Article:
SSRL Science Highlights Archive

Approximately 1,700 scientists visit SSRL annually to conduct experiments in broad disciplines including life sciences, materials, environmental science, and accelerator physics. Science highlights featured here and in our monthly newsletter, Headlines, increase the visibility of user science as well as the important contribution of SSRL in facilitating basic and applied scientific research. Many of these scientific highlights have been included in reports to funding agencies and have been picked up by other media. Users are strongly encouraged to contact us when exciting results are about to be published. We can work with users and the SLAC Office of Communication to develop the story and to communicate user research findings to a much broader audience. Visit SSRL Publications for a list of the hundreds of SSRL-related scientific papers published annually. Contact us to add your most recent publications to this collection.


April 2004
Figure 1.

In ice, each water molecule is surrounding by 4 other molecules in a tetrahedral arrangement (left). The new result on liquid water shows that the molecules are connected only with 2 others. This implies that most molecules are arranged in strongly hydrogen bonded rings (middle) or chains (right) embedded in a disordered clusternetwork connected mainly by weak hydrogen bonds. The oxygen atoms are red and the hydrogen atoms grey in the water (H2O) molecules.

X-ray Absorption Spectroscopy, X-ray RAMAN spectroscopy
March 2004
John M. Zachara, Calvin C. Ainsworth, Gordon E. Brown, Jr., Jeffrey G. Catalano
Table 1.

Toxic and carcinogenic chromate (hexavalent chromium as CrO42-) has contaminated the groundwater in Hanford, Washington. At Hanford, hexavalent chromium was used in the industrial process to recover plutonium from irradiated nuclear fuels. The resulting high-level waste corroded its storage tanks and leaked into the desert subsoils. Plumes of contaminated groundwater reaching the Columbia River pose a risk to spawning salmon.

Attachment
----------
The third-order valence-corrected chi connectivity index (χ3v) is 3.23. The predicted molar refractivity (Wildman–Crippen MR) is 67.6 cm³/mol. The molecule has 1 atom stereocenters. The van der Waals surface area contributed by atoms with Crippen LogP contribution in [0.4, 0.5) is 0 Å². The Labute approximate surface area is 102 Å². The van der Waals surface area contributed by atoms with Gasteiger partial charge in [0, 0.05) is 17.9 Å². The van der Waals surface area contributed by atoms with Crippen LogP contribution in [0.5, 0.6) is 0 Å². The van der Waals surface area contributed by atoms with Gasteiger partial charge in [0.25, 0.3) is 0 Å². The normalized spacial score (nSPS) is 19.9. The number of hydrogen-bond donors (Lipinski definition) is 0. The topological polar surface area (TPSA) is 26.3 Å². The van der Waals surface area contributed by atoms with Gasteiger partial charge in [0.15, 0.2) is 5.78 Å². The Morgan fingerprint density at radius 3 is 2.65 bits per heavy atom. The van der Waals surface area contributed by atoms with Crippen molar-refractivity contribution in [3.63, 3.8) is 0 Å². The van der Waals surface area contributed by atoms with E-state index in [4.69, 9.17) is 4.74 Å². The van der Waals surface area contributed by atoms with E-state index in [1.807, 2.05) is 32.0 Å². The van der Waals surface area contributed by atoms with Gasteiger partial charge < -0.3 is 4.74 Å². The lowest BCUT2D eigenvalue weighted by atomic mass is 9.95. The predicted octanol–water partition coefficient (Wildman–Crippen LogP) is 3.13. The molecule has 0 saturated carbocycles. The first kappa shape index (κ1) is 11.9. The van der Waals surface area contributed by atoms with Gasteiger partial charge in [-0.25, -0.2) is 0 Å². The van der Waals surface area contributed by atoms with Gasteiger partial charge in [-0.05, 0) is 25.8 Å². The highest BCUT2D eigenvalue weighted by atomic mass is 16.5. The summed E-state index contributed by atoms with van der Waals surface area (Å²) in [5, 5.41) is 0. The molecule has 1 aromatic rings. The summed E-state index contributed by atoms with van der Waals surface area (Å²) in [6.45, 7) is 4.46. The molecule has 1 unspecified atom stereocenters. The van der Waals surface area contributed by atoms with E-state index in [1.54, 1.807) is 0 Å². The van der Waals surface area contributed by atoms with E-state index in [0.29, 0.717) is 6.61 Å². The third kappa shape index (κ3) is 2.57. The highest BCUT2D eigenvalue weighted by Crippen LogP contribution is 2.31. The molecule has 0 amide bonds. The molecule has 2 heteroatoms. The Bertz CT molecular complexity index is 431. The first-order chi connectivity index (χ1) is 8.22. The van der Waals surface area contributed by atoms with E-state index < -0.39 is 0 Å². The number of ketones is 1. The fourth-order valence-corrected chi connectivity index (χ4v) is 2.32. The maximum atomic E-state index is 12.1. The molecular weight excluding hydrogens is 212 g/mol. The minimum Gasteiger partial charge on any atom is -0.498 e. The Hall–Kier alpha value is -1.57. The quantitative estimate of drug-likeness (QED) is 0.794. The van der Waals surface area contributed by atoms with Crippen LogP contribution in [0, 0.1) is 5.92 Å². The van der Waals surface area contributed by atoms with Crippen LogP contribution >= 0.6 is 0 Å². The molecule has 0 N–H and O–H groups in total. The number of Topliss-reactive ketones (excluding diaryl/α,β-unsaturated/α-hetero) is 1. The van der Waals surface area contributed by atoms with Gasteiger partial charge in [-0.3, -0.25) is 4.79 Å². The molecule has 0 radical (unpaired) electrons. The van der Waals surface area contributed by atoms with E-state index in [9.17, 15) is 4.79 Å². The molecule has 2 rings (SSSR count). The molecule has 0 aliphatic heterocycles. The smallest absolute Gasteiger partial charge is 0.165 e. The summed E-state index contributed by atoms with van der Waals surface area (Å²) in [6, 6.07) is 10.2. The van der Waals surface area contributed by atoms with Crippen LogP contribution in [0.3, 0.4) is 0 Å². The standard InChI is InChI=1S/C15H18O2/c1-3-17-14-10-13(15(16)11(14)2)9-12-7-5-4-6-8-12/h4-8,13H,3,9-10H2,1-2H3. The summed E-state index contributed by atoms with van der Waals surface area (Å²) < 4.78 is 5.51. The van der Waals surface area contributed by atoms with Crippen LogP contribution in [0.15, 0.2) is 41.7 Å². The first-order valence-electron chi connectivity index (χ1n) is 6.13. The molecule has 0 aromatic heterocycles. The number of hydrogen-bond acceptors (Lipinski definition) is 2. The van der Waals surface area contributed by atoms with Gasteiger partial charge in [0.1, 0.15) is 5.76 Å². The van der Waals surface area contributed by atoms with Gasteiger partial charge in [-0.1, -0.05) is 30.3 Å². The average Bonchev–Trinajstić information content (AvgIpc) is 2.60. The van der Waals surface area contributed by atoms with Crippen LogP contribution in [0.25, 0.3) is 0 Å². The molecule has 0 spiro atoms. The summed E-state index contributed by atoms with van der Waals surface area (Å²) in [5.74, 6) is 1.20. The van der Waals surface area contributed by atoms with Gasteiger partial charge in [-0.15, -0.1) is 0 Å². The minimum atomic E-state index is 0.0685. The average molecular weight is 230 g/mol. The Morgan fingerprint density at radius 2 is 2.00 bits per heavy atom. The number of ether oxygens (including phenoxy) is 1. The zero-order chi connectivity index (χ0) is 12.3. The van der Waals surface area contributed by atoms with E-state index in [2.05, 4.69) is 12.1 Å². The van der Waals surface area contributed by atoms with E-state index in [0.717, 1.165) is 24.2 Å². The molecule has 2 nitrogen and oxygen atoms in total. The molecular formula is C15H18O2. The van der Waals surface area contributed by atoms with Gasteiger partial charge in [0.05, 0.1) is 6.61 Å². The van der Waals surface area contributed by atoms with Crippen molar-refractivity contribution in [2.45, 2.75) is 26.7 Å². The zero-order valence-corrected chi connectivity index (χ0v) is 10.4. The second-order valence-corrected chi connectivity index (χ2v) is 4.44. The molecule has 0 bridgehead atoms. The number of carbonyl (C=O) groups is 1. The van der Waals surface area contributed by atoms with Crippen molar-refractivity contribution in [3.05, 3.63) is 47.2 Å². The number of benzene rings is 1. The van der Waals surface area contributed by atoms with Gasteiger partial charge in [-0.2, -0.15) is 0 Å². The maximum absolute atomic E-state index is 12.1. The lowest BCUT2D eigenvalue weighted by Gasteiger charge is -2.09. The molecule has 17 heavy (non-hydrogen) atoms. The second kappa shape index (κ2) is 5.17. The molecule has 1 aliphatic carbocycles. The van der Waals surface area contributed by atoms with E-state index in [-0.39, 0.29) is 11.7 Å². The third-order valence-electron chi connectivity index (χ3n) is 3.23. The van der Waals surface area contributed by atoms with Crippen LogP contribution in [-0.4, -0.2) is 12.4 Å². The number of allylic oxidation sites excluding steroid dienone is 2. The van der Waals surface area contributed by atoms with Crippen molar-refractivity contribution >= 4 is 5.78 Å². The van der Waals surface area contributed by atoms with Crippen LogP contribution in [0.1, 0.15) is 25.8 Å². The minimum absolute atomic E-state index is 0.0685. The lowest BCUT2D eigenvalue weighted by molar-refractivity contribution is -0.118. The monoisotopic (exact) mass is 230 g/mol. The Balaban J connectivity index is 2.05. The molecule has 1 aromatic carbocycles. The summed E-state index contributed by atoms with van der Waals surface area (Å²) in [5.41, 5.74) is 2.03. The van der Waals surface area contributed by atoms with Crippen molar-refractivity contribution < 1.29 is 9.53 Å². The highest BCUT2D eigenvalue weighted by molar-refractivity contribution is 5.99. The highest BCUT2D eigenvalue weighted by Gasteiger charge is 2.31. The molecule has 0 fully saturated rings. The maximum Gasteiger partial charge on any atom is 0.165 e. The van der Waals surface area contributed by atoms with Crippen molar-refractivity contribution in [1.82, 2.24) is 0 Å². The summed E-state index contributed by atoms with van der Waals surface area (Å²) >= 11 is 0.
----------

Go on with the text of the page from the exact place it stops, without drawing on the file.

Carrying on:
BL4-3, BL11-2
February 2004
P. Emma, K. Bane, M. Cornacchia, Z. Huang, H. Schlarb, D. Walz
Figure 1.

Computer simulations have shown that by using a cleverly placed piece of slotted foil, the Linac Coherent Light Source (LCLS) will be able to produce brilliant x-ray pulses that are extremely short, a few femtoseconds (a femtosecond is a quadrillionth of a second), in duration. This pulse length, which is a factor of more than 200 times shorter than the LCLS baseline design, will dramatically increase LCLS' x-ray time resolution, giving scientists the ability to study the movement of matter at atomic scales and accessing the structural changes occurring in the making or breaking of chemical bonds.

February 2004
David A. Bushnell, Kenneth D. Westover, Ralph E. Davis, Roger D. Kornberg
Figure 1.

Professor Roger D. Kornberg and his group in the Stanford University School of Medicine have devoted more than 20 years to the study of the process by which genetic information encoded in all living things by DNA is processed into a message (a process called transcription that produces messenger RNA) that then directs the synthesis of proteins. A breakthrough paper detailing the structures of the core RNA Polymerase II protein was published in Science in April 2000 and followed by two more papers in Science a year later.

Macromolecular Crystallography
BL9-2, BL11-1
January 2004
Kottayil I. Varughese, Zaverio M. Ruggeri, Reha Celikel
Figure 1.

When a blood vessel is cut, the body activates a repair mechanism that eventually seals the cut and prevents further blood loss. This life saving process becomes life threatening when clots form inside a functional blood vessel. Arrest of bleeding works through platelet adhesion and thrombin-induced fibrin formation at the site of injury. In order for the platelets to stick to the injured tissues and to each other, they need to be activated. Thrombin is an essential protease (a type of enzyme) that activates platelets and forms blood clots in response to vascular injury.